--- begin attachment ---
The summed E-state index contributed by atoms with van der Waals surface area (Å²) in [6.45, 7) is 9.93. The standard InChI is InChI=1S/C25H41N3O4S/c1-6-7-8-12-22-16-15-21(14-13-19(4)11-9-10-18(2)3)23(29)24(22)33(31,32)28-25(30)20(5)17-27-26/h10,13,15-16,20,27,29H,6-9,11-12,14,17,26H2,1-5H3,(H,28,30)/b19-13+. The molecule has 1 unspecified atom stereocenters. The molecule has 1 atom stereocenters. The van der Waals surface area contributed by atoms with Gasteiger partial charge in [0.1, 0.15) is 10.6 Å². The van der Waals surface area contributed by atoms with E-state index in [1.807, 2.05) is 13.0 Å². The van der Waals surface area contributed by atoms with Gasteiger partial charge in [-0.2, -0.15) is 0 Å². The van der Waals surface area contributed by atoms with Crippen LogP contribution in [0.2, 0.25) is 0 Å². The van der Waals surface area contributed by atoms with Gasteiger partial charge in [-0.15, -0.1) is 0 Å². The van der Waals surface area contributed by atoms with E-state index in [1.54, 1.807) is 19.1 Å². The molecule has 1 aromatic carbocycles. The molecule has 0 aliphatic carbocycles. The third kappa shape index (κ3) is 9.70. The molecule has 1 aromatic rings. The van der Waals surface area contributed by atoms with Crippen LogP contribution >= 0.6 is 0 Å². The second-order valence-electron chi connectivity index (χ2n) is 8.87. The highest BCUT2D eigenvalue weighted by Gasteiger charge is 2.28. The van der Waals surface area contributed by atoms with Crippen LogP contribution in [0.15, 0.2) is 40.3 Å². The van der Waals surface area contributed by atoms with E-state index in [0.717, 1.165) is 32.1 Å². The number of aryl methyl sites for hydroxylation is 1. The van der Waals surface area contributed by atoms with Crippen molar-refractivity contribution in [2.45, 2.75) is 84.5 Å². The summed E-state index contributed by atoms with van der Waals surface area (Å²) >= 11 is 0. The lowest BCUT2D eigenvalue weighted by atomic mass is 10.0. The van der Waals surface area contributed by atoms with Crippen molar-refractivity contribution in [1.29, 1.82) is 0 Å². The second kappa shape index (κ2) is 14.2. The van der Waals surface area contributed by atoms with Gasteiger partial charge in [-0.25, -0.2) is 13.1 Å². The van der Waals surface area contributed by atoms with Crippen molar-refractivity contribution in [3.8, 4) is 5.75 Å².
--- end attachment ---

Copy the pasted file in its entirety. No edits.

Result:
The summed E-state index contributed by atoms with van der Waals surface area (Å²) in [6.45, 7) is 9.93. The standard InChI is InChI=1S/C25H41N3O4S/c1-6-7-8-12-22-16-15-21(14-13-19(4)11-9-10-18(2)3)23(29)24(22)33(31,32)28-25(30)20(5)17-27-26/h10,13,15-16,20,27,29H,6-9,11-12,14,17,26H2,1-5H3,(H,28,30)/b19-13+. The molecule has 1 unspecified atom stereocenters. The molecule has 1 atom stereocenters. The van der Waals surface area contributed by atoms with Gasteiger partial charge in [0.1, 0.15) is 10.6 Å². The van der Waals surface area contributed by atoms with E-state index in [1.807, 2.05) is 13.0 Å². The van der Waals surface area contributed by atoms with Gasteiger partial charge in [-0.2, -0.15) is 0 Å². The van der Waals surface area contributed by atoms with Crippen LogP contribution in [0.2, 0.25) is 0 Å². The van der Waals surface area contributed by atoms with Gasteiger partial charge in [-0.15, -0.1) is 0 Å². The van der Waals surface area contributed by atoms with E-state index in [1.54, 1.807) is 19.1 Å². The molecule has 1 aromatic carbocycles. The molecule has 0 aliphatic carbocycles. The third kappa shape index (κ3) is 9.70. The molecule has 1 aromatic rings. The van der Waals surface area contributed by atoms with Crippen LogP contribution >= 0.6 is 0 Å². The second-order valence-electron chi connectivity index (χ2n) is 8.87. The highest BCUT2D eigenvalue weighted by Gasteiger charge is 2.28. The van der Waals surface area contributed by atoms with Crippen LogP contribution in [0.15, 0.2) is 40.3 Å². The van der Waals surface area contributed by atoms with E-state index in [0.717, 1.165) is 32.1 Å². The number of aryl methyl sites for hydroxylation is 1. The van der Waals surface area contributed by atoms with Crippen molar-refractivity contribution in [2.45, 2.75) is 84.5 Å². The summed E-state index contributed by atoms with van der Waals surface area (Å²) >= 11 is 0. The lowest BCUT2D eigenvalue weighted by atomic mass is 10.0. The van der Waals surface area contributed by atoms with Crippen molar-refractivity contribution in [1.29, 1.82) is 0 Å². The second kappa shape index (κ2) is 14.2. The van der Waals surface area contributed by atoms with Gasteiger partial charge in [-0.25, -0.2) is 13.1 Å². The van der Waals surface area contributed by atoms with Crippen molar-refractivity contribution in [3.8, 4) is 5.75 Å².